Uncertainty and delays surrounding EdF’s Hinkley Point C project is like ‘being in a slow moving car crash’, according to the former boss of energy rival RWE Npower.
Former chief executive of RWE Npower Paul Massara said that going down the route of building Hinkley Point C was phenomenally expensive and likened it to being in a slow moving car crash. “You know it’s going to happen because momentum is there, but absolutely it’s the wrong thing to do,” he said yesterday.
Speaking at a discussion around keeping the lights on after the closure of coal fired power stations, Massara said that the current price of energy was £35/MWh in the UK and £25/MWh in Europe and by signing up to the new nuclear power plant, the government was locking itself into a price up to four times the current price.
“Hinkley is [guaranteed to be able to charge] £92.5/MWh – and that’s 2012 prices – and that escalates up, so by the time it starts that price is going to be significantly higher.”
He said that one of the problems that led to such a focus on what happens with Hinkley stemmed from government failing to create a coherent strategy on future energy generation.
“We still haven’t gotten round to saying what we’re trying to do,” he said. “It’s partly because I think Treasury has taken over, dictating what we should be doing in energy policy and it’s partly because Decc [Department of Energy and Climate Change] hasn’t put forward a coherent strategy.”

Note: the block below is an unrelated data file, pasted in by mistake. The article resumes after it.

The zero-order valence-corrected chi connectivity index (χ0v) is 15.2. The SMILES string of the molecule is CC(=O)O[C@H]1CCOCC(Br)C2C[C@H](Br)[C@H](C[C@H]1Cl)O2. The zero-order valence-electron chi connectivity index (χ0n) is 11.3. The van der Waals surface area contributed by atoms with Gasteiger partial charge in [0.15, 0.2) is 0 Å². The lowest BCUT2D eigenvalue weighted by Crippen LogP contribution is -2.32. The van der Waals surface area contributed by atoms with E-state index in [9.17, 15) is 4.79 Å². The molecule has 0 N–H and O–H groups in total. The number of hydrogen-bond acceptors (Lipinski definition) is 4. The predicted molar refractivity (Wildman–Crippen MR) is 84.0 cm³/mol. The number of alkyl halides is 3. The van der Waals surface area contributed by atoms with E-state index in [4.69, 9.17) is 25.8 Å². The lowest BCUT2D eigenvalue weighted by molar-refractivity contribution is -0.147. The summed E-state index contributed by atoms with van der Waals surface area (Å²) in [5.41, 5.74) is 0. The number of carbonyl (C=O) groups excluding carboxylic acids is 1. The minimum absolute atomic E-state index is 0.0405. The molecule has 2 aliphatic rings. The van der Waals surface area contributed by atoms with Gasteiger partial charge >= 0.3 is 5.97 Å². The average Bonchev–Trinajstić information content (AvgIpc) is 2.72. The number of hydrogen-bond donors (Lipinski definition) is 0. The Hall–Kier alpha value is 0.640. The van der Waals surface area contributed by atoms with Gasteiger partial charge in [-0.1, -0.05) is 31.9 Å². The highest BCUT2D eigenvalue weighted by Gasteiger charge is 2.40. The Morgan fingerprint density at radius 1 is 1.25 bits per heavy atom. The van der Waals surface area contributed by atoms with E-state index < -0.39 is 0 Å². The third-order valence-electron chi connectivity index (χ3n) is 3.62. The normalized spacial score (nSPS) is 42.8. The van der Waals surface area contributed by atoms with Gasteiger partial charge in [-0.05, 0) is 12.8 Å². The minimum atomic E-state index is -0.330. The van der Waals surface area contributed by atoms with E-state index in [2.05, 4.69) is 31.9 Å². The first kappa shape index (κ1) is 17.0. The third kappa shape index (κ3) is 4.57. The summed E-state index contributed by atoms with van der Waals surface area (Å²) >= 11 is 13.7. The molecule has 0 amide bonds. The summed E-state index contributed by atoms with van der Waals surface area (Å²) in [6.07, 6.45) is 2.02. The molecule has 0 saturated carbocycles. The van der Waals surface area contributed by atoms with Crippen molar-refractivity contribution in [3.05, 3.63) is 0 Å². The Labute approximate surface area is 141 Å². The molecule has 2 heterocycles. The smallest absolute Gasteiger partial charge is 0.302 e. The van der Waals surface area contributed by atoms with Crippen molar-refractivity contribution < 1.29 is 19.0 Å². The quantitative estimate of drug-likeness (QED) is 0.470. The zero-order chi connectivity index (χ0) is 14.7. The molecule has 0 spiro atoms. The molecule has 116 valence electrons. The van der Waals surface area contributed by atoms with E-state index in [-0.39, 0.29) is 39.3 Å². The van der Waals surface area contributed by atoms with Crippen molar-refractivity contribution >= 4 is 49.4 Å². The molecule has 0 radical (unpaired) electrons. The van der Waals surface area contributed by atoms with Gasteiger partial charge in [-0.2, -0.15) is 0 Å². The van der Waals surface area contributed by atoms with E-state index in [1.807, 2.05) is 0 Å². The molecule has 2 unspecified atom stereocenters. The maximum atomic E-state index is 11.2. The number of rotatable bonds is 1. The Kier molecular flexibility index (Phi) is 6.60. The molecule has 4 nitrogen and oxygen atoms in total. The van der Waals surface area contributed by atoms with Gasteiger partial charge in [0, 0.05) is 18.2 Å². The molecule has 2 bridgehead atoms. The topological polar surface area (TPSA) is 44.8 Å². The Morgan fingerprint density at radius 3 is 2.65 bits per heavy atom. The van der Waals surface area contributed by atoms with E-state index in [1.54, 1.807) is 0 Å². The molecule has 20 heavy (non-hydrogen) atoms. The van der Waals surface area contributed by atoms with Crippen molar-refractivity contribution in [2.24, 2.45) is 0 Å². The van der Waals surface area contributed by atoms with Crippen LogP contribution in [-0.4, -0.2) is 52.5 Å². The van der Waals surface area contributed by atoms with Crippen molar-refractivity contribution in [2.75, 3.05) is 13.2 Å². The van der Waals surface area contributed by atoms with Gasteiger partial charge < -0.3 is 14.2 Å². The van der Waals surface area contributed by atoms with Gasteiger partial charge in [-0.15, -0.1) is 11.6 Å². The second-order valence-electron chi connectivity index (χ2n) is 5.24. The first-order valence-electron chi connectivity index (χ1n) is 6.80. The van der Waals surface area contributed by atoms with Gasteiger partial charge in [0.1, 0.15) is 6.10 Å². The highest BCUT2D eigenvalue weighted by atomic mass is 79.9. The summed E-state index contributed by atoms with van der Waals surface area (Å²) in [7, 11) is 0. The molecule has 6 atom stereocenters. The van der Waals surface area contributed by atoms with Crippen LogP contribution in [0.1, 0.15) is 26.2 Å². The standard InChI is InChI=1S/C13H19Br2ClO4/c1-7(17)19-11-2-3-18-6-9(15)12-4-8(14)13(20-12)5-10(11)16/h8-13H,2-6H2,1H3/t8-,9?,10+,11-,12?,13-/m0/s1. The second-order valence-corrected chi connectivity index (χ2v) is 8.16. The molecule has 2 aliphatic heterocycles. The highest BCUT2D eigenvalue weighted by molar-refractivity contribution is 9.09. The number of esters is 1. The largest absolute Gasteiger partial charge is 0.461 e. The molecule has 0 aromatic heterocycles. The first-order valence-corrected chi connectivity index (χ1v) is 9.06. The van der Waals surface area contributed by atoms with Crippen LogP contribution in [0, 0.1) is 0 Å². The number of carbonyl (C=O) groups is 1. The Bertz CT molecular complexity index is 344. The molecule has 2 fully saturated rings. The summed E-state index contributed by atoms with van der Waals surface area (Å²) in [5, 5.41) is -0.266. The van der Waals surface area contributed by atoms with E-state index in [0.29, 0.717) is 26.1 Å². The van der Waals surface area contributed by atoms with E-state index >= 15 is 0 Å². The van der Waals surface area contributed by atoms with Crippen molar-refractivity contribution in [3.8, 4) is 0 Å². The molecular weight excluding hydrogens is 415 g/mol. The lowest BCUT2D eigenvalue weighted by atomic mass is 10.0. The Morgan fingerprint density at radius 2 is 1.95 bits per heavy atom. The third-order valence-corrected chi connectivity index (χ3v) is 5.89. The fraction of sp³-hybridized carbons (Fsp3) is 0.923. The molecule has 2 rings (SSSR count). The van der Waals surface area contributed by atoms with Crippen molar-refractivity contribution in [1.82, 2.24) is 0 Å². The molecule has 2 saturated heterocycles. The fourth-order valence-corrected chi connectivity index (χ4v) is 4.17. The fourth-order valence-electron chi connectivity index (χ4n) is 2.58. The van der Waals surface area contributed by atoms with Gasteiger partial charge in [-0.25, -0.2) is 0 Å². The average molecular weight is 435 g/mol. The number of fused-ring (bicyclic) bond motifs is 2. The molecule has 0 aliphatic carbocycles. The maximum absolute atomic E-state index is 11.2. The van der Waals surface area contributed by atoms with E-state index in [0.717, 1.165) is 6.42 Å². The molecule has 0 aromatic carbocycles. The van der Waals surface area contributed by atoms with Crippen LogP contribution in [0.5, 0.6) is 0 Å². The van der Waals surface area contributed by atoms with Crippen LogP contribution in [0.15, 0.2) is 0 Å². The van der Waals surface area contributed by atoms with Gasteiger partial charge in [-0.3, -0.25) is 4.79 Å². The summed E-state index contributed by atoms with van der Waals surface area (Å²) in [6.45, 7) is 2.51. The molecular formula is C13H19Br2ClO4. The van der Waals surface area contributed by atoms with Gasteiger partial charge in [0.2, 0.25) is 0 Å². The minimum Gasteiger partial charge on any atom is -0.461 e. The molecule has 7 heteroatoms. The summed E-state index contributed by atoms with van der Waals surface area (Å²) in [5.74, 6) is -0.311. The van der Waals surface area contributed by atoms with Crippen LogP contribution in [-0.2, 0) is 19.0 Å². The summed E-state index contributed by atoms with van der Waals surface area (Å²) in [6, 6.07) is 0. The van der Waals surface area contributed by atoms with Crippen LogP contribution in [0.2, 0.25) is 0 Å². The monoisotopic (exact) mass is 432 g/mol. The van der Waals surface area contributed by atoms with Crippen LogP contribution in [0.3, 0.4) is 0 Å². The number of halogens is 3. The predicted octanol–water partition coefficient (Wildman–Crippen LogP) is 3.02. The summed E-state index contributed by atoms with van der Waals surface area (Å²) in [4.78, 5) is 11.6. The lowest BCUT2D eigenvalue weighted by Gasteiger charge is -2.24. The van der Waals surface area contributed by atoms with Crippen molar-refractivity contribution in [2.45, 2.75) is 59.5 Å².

Massara said that while he did not envisage a scenario that saw the UK’s ‘lights going out’, he said that the coming winter and possibly the following three years would be the tightest yet for maintaining electricity supply.
He raised concerns about what might bridge the gap between Hinkley coming online and coal power stations being decommissioned.
“Even if Hinkley goes ahead, it’s 2025 at the earliest [that it will be complete] and probably more like 2027,” he said. “What bridges us between the coal going off today and 2027?”
He said that at present a gas solution was difficult as interventions in the market, such as the capacity mechanism, made it difficult for new gas power plants to be built. The capacity mechanism offers rewards to existing providers, on top of income obtained by selling electricity on the market, in return for maintaining existing capacity or investing in new capacity.
“My prediction is that the government will have to come up with some new mechanism beyond the capacity mechanism, because it is not enough to build a new gas power plant to bridge the gap.
“All of these mechanisms are creating artificial environments where people cannot make really good commercial decisions.”
Norwegian risk and certification firm DNV GL senior consultant Andrew Garrad added: “We don’t really have a market at all, we have political decisions which are made and then we have markets which are rigged inside those political decisions.”